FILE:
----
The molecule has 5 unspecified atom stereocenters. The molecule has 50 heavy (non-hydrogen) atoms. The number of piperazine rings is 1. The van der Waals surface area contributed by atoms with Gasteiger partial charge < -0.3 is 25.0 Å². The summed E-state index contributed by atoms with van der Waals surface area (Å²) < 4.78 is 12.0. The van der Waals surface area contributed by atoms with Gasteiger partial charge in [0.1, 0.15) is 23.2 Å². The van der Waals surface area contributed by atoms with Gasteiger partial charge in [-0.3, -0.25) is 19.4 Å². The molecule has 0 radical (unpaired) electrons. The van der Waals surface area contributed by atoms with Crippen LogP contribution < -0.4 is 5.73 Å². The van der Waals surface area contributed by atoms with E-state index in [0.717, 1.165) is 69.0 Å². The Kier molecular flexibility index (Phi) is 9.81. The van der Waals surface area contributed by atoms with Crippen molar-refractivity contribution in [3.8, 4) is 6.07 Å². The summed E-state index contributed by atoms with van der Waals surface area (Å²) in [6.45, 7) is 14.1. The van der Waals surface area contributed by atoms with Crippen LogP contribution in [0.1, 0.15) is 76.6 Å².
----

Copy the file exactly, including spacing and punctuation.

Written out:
The molecule has 5 unspecified atom stereocenters. The molecule has 50 heavy (non-hydrogen) atoms. The number of piperazine rings is 1. The van der Waals surface area contributed by atoms with Gasteiger partial charge < -0.3 is 25.0 Å². The summed E-state index contributed by atoms with van der Waals surface area (Å²) < 4.78 is 12.0. The van der Waals surface area contributed by atoms with Gasteiger partial charge in [0.1, 0.15) is 23.2 Å². The van der Waals surface area contributed by atoms with Gasteiger partial charge in [-0.3, -0.25) is 19.4 Å². The molecule has 0 radical (unpaired) electrons. The van der Waals surface area contributed by atoms with Crippen LogP contribution < -0.4 is 5.73 Å². The van der Waals surface area contributed by atoms with E-state index in [0.717, 1.165) is 69.0 Å². The Kier molecular flexibility index (Phi) is 9.81. The van der Waals surface area contributed by atoms with Crippen molar-refractivity contribution in [3.8, 4) is 6.07 Å². The summed E-state index contributed by atoms with van der Waals surface area (Å²) in [6.45, 7) is 14.1. The van der Waals surface area contributed by atoms with Crippen LogP contribution in [0.1, 0.15) is 76.6 Å².